First, a disclaimer: Selling your organs is illegal in the United States. It’s also very dangerous. Handing off an organ is risky enough when done in a top hospital, even more so if you’re doing it for cash in a back alley. No, really: Don’t do this. OK? OK.
There are many organs one can theoretically do without, or for which there’s a backup. Most folks can spare a kidney, a portion of their liver, a lung, some intestines, and an eyeball, and still live a long life. That said, donating a lung, a piece of liver or a section of intestines is a very complicated surgery, so it’s not done frequently on the black market. And no one’s going to make much cash on an eyeball. “In the U.S., there’s a fairly steady supply of donated corneas from corpses,” says Sean Fitzpatrick, director of public affairs at the New England Organ Bank. “There’s pretty much no market demand for eyes.” Giving up a kidney, though, is a relatively simple surgery that has netted desperate people a few bucks.
No one’s going to make much cash on an eyeball.
Now, black-market organ dealers don’t do a great job of filing taxes, but here are some prices based on rumored deals and reports from the World Health Organization. In India, a kidney fetches around $20,000. In China, buyers will pay $40,000 or more. A good, healthy kidney from Israel goes for $160,000.
Don’t expect to pocket all that dough, though. “The person giving up the organ only gets a fraction of the fee,” says Sally Satel, a scholar at the American Enterprise Institute think tank who studies the prices paid by legal and illegal organ-donor operations. After the organ broker—the guy who sets up your kidney-for-cash transaction—takes his cut, he needs to pay for travel, the surgeon, medical supplies and a few “look-the-other-way” payoffs. Most people get $1,000 to $10,000 for their kidney (probably much less than you were hoping for).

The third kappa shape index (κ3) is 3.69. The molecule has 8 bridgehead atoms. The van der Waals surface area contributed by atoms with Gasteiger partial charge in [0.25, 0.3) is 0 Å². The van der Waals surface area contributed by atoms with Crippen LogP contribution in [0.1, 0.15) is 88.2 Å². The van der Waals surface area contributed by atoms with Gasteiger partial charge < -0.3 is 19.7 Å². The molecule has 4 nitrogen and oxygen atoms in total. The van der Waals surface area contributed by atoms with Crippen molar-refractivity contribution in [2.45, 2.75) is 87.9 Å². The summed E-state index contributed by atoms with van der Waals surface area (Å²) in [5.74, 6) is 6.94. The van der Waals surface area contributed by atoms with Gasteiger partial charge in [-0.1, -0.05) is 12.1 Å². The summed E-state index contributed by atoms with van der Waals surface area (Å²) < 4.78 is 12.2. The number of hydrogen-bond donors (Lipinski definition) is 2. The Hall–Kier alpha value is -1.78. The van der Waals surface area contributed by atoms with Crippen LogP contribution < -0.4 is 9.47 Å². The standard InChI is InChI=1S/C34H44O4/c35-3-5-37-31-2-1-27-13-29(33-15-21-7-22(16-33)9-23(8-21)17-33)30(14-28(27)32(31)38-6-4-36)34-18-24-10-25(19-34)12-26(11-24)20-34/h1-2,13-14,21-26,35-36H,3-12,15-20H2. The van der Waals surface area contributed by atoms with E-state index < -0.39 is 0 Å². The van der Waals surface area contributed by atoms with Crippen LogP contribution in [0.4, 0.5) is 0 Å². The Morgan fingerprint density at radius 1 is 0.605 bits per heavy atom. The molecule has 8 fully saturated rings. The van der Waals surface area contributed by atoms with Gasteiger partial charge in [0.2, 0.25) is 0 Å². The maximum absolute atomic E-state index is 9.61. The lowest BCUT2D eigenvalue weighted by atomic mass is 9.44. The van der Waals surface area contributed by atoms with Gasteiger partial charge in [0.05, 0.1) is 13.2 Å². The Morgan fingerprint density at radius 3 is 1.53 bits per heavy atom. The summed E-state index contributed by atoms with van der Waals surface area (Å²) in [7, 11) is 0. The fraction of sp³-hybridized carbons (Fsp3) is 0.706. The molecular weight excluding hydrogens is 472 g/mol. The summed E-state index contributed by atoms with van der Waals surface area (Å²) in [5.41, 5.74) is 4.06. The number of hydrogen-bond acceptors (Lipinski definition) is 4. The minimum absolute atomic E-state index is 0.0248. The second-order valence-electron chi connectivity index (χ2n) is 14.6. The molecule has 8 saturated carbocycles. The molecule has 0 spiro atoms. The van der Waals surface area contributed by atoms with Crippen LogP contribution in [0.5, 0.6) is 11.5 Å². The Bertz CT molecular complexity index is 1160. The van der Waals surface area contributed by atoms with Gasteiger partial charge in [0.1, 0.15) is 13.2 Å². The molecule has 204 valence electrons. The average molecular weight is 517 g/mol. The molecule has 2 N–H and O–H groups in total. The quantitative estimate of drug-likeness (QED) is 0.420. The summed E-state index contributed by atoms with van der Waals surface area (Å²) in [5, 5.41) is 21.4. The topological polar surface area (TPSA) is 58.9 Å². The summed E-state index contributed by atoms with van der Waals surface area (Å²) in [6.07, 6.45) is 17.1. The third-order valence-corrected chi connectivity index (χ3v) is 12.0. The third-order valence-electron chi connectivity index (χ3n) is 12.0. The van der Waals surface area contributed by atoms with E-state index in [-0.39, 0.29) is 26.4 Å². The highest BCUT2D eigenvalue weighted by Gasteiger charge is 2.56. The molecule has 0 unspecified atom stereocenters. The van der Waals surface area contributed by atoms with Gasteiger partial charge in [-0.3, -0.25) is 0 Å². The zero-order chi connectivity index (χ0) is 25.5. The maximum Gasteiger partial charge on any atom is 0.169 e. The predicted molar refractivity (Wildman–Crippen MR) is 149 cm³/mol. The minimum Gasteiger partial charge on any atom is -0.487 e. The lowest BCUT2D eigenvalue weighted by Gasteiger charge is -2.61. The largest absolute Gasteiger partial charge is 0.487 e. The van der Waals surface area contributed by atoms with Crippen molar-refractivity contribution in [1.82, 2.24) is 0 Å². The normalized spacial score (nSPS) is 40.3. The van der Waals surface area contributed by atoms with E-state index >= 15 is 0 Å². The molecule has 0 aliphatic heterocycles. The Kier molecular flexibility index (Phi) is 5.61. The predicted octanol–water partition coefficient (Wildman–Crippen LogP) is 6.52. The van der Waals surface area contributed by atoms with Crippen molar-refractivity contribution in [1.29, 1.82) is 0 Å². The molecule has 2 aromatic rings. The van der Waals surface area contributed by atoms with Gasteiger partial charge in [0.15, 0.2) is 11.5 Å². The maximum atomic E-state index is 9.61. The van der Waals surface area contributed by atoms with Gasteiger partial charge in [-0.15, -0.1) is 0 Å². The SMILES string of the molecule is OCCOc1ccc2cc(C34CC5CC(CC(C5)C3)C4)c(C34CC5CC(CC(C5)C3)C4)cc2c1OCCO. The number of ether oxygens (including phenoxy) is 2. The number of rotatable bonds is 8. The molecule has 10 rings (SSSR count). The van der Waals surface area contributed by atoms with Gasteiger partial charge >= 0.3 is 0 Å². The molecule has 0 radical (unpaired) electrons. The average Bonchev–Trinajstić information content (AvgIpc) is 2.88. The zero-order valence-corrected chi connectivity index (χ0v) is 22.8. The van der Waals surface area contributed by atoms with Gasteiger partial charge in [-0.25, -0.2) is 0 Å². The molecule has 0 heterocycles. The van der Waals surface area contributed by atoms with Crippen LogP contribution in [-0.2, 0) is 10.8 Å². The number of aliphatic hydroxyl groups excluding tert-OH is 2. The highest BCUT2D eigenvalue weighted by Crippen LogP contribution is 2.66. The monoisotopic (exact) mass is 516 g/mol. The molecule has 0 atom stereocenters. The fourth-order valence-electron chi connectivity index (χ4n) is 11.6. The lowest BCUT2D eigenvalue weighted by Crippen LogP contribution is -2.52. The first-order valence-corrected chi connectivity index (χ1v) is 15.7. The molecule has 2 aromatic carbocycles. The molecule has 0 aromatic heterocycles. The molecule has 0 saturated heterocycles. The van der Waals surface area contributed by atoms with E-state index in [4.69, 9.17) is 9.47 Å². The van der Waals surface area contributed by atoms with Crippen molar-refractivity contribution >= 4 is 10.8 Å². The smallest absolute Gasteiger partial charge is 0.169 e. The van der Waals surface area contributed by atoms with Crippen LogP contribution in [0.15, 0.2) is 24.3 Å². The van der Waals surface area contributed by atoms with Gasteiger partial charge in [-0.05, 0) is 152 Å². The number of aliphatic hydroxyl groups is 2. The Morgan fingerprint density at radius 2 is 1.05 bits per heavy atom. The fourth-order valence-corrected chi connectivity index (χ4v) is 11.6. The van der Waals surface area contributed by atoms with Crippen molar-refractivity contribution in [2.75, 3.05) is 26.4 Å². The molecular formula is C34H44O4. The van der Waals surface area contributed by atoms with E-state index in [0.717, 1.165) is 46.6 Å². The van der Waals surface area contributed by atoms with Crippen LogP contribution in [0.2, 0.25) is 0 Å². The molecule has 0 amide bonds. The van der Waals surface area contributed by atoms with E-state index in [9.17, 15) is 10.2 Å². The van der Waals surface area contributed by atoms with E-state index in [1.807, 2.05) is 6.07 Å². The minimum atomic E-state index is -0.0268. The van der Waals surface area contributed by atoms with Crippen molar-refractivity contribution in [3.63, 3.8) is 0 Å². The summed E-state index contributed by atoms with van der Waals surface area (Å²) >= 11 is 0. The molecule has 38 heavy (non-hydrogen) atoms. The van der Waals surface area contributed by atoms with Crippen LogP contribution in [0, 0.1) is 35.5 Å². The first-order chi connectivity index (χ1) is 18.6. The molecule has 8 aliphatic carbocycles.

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The best bet is to wait until compensation for organs is legalized in the U.S.—the Organ Trafficking Prohibition Act of 2009 would allow payment to donors, but it stalled in Congress—because there’s certainly a market for kidneys. Last summer, a man offering one of his for $100,000 (plus medical expenses) on Craigslist received several offers until the Web site removed his post. And you could probably hold out for even more. In 1999, before eBay delisted a kidney put up for auction, bidders drove the price up to $5.75 million.
This article originally appeared in the February 2010 issue of Popular Science.